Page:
At two in the afternoon a noisy bus departed fron Hurghada, heading north to the mighty Egyptian capital. Through dusty windows we watched the desert take shape, with rugged black mountains as a silhuette against the darkening sky. As the burning sun gave in to the coming of a star filled night sky and the Red Sea to our right darkened from exotic turquoise to a more respect-giving maroon wilderness, wild flashes started to light up the sky. Paranoid as ever, I considered the flashes as a bad omen but forced myself to let go of the thought of bad things to come. Turns out, of course, that it was nothing but my paranoia of getting back to Cairo. Relaxing a little, I leaned back and continued to listen to an audio book.
Soon, the harsh black mountains were beaten down by equally dark and looming concrete buildings. The stars disappeared and I had to settle with the depressing apricot-pink smoggy sky. ”Back in the jungle” I thought, ”What will it bring this time?”
We went straight to a rented apartment and I literally collapsed on a rock-hard bed. Sleep refused to come though. Instead I laid awake, or in some kind of semi coma and stirred with every sound from the street or the neighbors – or the movements from the wonderful man lying next to me. The plan was to wake up early. That didn't happen. Late in the afternoon, when the setting sun had started to spread gold over the city, we got in a taxi and headed to Khan al-Khalili to do some last minute shopping. I'd have to go in exile if I came home to Sweden without having brought gifts to all my thousand brothers and sisters.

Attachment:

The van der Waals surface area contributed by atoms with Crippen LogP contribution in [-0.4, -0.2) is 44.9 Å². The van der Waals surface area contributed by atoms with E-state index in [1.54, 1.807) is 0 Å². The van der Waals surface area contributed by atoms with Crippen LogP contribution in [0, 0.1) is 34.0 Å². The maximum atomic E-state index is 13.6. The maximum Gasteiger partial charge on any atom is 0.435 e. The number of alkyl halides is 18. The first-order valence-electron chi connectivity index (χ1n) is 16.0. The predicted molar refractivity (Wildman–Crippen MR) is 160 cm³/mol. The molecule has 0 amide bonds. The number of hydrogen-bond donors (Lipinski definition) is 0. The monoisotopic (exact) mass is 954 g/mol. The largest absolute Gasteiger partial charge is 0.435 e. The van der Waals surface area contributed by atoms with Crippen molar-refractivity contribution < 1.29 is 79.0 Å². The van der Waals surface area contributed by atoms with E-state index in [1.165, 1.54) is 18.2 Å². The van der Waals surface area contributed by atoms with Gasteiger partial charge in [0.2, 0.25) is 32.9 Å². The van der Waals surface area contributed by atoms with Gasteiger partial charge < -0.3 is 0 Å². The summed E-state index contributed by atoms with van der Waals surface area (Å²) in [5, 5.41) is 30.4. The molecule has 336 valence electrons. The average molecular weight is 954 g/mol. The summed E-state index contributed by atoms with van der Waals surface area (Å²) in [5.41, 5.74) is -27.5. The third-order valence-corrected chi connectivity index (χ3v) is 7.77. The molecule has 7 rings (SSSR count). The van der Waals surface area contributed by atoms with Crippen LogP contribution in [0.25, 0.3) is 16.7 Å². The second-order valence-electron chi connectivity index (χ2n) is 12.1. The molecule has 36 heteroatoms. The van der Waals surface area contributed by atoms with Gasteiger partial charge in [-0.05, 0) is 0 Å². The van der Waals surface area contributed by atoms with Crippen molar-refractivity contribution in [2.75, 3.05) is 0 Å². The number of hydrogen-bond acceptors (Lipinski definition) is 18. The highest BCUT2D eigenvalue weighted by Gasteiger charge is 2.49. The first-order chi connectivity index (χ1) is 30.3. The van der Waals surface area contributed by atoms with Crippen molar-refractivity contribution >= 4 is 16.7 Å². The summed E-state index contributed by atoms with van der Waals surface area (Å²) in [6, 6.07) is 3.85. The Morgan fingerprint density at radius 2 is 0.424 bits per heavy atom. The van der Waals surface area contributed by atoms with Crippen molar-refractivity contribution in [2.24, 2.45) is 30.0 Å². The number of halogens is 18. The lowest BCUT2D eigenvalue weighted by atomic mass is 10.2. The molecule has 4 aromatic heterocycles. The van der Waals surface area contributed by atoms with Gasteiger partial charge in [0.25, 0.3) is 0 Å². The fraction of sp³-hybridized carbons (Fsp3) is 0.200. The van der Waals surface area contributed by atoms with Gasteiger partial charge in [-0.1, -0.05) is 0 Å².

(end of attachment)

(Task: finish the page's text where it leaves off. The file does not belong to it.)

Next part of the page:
Once done with the shopping, we found ourselves close to the street where we used to live in Cairo during the revolution; Abdel Khaled Sarwat. We decided to walk the street for good old times, and without my dear Khalid suspecting anything (all was, of course, planned in detail by yours sincerely) on our way to Tahrir Square. It was Friday after all and since the revolution started, every Friday have been called something like ”Friday of Anger/Judgement/Trial.” I couldn't leave Egypt without making one last visit to the place that made history and brought up so many feelings inside me. And what a good choice that was!
Tahrir was just like I remembered it. This very Friday, tens of thousands had turned up to force new life into the revolution and to ”push the country's ruling military council to prosecute the former president, Hosni Mubarak, who stepped down under immense popular pressure on February 11.” According to my experiences during that last visit to Tahrir, they succeeded into blowing life into the people. There were the usual chanting and singing, flags being waved in every direction, faces being painted in the Egyptian colours, people wanting to pose infront of the camera... but I felt that the cheering was louder today.
How can it then be, that later during the night, military started to shoot live fire and teargas? Two people are said to have been killed. Reports are saying that barbed wire is put up around the square to keep protesters out and that the military and police presence is huge. I'm too tired to think at the moment, but I'll keep you posted of what's going on in Cairo as much as I can through my sources.
As for now, I'll drink up my orange juice and head for the gate in Istanbul Attaturk. In a few hours I'll once again be in cold Sweden.